TYPE: Adaptive Reuse Architecture
LOCATION: Karachi, Pakistan
SIZE: 1.300 m²
ARCHITECTS: The Architects Polack
COLLABORATORS: Mushtaq & Bilal
CLIENT: Department of antiquities, Government of Sindh
Sindh Wildlife Museum, located at the civil lines, Karachi is formerly known as old freemasons lodge built in 1914, during British rule, is a colonial architectural heritage, it was declared a protected heritage site under the Sindh Cultural Heritage Act of 1994. Renovations and preservation activity were underway, with plans to use part of the building as a museum for years. The project was defined as the adaptive re-use of the old Freemasons temple into1300 m² Museum with a 1000m² landscape.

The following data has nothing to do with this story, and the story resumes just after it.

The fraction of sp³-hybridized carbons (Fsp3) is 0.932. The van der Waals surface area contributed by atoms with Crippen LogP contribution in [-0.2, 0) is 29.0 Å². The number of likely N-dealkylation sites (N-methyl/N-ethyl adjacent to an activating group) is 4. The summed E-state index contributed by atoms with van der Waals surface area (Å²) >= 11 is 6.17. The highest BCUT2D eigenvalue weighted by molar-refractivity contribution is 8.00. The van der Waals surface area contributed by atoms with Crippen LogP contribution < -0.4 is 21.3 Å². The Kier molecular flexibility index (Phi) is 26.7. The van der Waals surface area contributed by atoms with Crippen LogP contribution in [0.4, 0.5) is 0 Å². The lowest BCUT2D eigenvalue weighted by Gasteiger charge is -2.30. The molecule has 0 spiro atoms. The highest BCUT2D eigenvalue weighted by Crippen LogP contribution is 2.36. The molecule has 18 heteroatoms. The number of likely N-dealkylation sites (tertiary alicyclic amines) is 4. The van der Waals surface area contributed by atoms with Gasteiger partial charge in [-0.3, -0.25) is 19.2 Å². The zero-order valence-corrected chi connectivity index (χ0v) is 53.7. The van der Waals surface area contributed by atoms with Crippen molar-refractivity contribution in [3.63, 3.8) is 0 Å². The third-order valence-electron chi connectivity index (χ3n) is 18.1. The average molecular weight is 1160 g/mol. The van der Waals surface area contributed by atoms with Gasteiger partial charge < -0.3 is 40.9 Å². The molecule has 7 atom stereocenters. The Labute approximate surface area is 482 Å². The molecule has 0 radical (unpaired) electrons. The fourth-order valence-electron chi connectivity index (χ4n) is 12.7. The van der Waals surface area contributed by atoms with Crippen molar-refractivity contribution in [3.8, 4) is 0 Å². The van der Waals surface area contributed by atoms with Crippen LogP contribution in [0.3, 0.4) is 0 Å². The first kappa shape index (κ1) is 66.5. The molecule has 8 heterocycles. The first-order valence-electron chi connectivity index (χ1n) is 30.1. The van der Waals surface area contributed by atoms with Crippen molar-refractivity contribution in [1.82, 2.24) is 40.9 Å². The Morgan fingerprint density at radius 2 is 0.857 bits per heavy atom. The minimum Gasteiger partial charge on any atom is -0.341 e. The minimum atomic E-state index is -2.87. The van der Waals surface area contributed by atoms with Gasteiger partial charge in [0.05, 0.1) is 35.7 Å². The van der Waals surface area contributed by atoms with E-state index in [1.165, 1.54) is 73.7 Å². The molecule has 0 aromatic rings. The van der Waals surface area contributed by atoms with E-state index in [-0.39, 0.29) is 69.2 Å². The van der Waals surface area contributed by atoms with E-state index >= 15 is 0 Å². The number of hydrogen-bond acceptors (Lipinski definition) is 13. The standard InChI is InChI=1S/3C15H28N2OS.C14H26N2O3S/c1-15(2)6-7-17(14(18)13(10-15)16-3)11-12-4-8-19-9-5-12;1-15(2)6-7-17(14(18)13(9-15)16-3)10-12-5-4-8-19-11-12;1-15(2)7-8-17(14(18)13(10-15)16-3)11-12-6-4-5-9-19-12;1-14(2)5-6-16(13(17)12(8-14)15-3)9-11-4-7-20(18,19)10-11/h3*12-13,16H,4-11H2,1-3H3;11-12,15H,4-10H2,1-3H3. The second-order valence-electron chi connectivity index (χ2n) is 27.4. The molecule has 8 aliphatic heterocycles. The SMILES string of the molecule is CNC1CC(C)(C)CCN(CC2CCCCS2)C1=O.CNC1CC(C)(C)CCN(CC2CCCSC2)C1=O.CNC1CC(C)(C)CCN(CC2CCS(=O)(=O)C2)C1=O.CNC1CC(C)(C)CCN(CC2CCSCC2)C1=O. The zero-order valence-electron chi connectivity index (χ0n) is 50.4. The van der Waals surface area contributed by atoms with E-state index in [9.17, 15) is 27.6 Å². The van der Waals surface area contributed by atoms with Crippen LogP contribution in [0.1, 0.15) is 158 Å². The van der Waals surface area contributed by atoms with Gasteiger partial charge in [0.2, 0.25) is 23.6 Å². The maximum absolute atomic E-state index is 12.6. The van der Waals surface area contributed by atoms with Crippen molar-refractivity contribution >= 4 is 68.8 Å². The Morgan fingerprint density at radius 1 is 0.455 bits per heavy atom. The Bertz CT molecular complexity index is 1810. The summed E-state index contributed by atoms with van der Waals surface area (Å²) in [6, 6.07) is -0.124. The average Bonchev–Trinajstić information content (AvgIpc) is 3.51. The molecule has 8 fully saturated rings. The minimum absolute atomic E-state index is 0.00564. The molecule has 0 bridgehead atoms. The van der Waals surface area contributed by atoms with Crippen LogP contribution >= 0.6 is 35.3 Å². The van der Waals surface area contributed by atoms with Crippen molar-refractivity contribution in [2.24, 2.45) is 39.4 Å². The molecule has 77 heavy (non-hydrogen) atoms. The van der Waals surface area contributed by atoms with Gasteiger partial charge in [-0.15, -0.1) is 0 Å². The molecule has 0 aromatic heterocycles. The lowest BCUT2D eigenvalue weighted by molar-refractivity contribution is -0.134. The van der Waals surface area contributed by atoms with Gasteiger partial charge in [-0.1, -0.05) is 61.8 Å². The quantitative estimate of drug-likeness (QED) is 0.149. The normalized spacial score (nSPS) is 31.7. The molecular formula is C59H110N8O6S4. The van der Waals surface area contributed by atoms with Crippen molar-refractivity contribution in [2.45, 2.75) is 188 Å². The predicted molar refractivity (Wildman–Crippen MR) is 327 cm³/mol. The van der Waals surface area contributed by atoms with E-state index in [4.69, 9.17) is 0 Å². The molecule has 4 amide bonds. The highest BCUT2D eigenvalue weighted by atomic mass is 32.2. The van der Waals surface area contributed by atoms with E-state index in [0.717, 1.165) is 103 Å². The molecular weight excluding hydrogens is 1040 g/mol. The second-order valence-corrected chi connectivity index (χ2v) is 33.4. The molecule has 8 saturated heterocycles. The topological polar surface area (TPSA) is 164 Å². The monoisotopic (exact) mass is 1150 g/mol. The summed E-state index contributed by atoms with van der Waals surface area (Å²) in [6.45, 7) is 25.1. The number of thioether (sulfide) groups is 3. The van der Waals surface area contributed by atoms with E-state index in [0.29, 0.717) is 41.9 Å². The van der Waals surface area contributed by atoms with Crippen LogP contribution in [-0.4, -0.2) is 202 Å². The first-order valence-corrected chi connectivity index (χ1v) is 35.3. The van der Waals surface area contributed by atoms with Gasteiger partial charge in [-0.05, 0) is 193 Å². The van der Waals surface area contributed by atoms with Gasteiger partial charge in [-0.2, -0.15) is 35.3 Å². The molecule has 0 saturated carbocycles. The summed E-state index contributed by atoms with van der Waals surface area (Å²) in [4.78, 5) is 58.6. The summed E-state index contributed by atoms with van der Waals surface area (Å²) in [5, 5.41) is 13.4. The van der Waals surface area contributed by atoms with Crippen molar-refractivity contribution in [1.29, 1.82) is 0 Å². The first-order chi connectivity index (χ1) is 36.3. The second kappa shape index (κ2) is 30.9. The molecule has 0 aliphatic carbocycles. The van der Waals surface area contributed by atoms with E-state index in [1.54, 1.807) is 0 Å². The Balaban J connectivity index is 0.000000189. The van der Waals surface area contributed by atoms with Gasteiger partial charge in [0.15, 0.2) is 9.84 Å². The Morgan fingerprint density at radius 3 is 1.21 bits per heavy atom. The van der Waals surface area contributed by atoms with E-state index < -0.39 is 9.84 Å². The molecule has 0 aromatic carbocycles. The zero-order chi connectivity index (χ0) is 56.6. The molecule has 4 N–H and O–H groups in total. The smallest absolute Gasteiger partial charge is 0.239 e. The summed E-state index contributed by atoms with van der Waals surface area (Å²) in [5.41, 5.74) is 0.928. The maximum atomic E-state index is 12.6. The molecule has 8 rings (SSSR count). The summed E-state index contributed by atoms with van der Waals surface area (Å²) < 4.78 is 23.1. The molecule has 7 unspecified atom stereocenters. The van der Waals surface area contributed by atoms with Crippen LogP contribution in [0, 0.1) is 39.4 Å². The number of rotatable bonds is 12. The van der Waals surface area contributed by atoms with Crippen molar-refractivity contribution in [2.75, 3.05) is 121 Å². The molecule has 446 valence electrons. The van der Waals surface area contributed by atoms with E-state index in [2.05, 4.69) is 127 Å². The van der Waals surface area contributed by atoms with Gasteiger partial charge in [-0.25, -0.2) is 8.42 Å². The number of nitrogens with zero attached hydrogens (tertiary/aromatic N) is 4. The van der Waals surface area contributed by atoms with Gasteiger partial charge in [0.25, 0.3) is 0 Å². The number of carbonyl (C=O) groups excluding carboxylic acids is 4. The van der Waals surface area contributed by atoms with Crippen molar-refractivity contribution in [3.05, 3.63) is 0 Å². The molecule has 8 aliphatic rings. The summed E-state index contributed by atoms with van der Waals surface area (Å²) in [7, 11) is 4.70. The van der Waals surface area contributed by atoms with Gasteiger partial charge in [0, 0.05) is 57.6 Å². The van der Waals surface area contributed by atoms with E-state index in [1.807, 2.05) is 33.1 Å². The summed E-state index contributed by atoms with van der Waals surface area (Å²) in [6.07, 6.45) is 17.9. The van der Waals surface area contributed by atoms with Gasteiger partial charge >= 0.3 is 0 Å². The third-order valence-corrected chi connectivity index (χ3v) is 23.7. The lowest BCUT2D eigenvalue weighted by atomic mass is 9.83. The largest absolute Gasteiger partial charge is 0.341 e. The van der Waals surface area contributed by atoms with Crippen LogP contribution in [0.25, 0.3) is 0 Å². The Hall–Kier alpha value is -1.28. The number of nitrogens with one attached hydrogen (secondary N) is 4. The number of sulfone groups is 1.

The case of adaptive reuse was executed by Asiya Sadiq and Christophe Polack to design the old Freemasons temple into1300 m² Museum with a 1000m² landscape. The ongoing project had a positive impact on learning the colonial culture of Karachi, following an integrated approach, in addition to documenting the building they have documented through interviews the social history, the collective memories and identified the informal actors and processes which inform the public domain around the site. Archiving and integrating this information has required mediation, advocacy, negotiations and participation by all concerned. This project spiked discussion of the exhibition ” Rising Tide -New Trends in Art and Architecture” curated by Nazia Khan, which explores how various sections of society interface with the city as a mosaic of architecture and open public spaces. Over time, architecture becomes heritage, whereas the public domain in and around it, is sadly ignored. This Exhibition/public event as a temporary public space was set up on-site to raise awareness and sensitivity towards intangible and tangible heritage.